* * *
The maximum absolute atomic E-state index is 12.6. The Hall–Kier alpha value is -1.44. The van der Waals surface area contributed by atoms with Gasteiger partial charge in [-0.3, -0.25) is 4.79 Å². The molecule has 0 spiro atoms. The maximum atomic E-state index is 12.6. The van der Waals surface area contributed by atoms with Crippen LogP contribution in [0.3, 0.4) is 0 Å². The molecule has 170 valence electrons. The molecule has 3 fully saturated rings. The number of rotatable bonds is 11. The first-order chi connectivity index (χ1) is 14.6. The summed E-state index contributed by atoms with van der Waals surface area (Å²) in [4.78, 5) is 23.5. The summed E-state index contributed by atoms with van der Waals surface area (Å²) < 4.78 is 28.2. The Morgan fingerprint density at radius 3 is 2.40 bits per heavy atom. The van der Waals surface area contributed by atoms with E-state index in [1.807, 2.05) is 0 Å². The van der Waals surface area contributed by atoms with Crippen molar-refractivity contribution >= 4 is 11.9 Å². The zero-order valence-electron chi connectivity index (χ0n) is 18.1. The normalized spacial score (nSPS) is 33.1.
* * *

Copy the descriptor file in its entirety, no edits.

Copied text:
The maximum absolute atomic E-state index is 12.6. The Hall–Kier alpha value is -1.44. The van der Waals surface area contributed by atoms with Gasteiger partial charge in [-0.3, -0.25) is 4.79 Å². The molecule has 0 spiro atoms. The maximum atomic E-state index is 12.6. The van der Waals surface area contributed by atoms with Crippen LogP contribution in [0.3, 0.4) is 0 Å². The molecule has 170 valence electrons. The molecule has 3 fully saturated rings. The number of rotatable bonds is 11. The first-order chi connectivity index (χ1) is 14.6. The summed E-state index contributed by atoms with van der Waals surface area (Å²) in [4.78, 5) is 23.5. The summed E-state index contributed by atoms with van der Waals surface area (Å²) < 4.78 is 28.2. The Morgan fingerprint density at radius 3 is 2.40 bits per heavy atom. The van der Waals surface area contributed by atoms with E-state index in [1.807, 2.05) is 0 Å². The van der Waals surface area contributed by atoms with Crippen molar-refractivity contribution >= 4 is 11.9 Å². The zero-order valence-electron chi connectivity index (χ0n) is 18.1. The normalized spacial score (nSPS) is 33.1.